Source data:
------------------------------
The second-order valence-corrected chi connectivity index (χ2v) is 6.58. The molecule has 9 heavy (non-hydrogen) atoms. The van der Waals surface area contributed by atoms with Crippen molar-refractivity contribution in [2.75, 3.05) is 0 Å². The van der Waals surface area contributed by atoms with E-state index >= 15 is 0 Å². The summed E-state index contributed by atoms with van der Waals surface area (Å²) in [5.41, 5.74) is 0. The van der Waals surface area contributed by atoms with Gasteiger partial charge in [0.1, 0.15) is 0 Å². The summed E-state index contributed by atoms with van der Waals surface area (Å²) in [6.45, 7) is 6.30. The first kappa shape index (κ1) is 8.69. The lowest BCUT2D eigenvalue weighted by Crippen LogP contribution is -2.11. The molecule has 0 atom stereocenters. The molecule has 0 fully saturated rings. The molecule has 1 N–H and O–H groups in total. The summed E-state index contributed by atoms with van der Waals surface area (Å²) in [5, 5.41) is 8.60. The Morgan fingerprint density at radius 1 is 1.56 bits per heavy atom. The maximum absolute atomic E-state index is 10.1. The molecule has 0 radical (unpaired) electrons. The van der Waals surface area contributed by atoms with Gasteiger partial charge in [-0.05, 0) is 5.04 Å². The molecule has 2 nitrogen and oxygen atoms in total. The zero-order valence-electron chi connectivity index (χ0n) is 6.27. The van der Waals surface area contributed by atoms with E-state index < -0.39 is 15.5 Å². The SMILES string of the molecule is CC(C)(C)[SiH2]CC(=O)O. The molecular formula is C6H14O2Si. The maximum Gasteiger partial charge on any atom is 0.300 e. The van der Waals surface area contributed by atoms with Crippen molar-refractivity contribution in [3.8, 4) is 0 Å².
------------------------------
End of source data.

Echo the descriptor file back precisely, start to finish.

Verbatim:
The second-order valence-corrected chi connectivity index (χ2v) is 6.58. The molecule has 9 heavy (non-hydrogen) atoms. The van der Waals surface area contributed by atoms with Crippen molar-refractivity contribution in [2.75, 3.05) is 0 Å². The van der Waals surface area contributed by atoms with E-state index >= 15 is 0 Å². The summed E-state index contributed by atoms with van der Waals surface area (Å²) in [5.41, 5.74) is 0. The van der Waals surface area contributed by atoms with Gasteiger partial charge in [0.1, 0.15) is 0 Å². The summed E-state index contributed by atoms with van der Waals surface area (Å²) in [6.45, 7) is 6.30. The first kappa shape index (κ1) is 8.69. The lowest BCUT2D eigenvalue weighted by Crippen LogP contribution is -2.11. The molecule has 0 atom stereocenters. The molecule has 0 fully saturated rings. The molecule has 1 N–H and O–H groups in total. The summed E-state index contributed by atoms with van der Waals surface area (Å²) in [5, 5.41) is 8.60. The Morgan fingerprint density at radius 1 is 1.56 bits per heavy atom. The maximum absolute atomic E-state index is 10.1. The molecule has 0 radical (unpaired) electrons. The van der Waals surface area contributed by atoms with Gasteiger partial charge in [-0.05, 0) is 5.04 Å². The molecule has 2 nitrogen and oxygen atoms in total. The zero-order valence-electron chi connectivity index (χ0n) is 6.27. The van der Waals surface area contributed by atoms with E-state index < -0.39 is 15.5 Å². The SMILES string of the molecule is CC(C)(C)[SiH2]CC(=O)O. The molecular formula is C6H14O2Si. The maximum Gasteiger partial charge on any atom is 0.300 e. The van der Waals surface area contributed by atoms with Crippen molar-refractivity contribution in [3.8, 4) is 0 Å².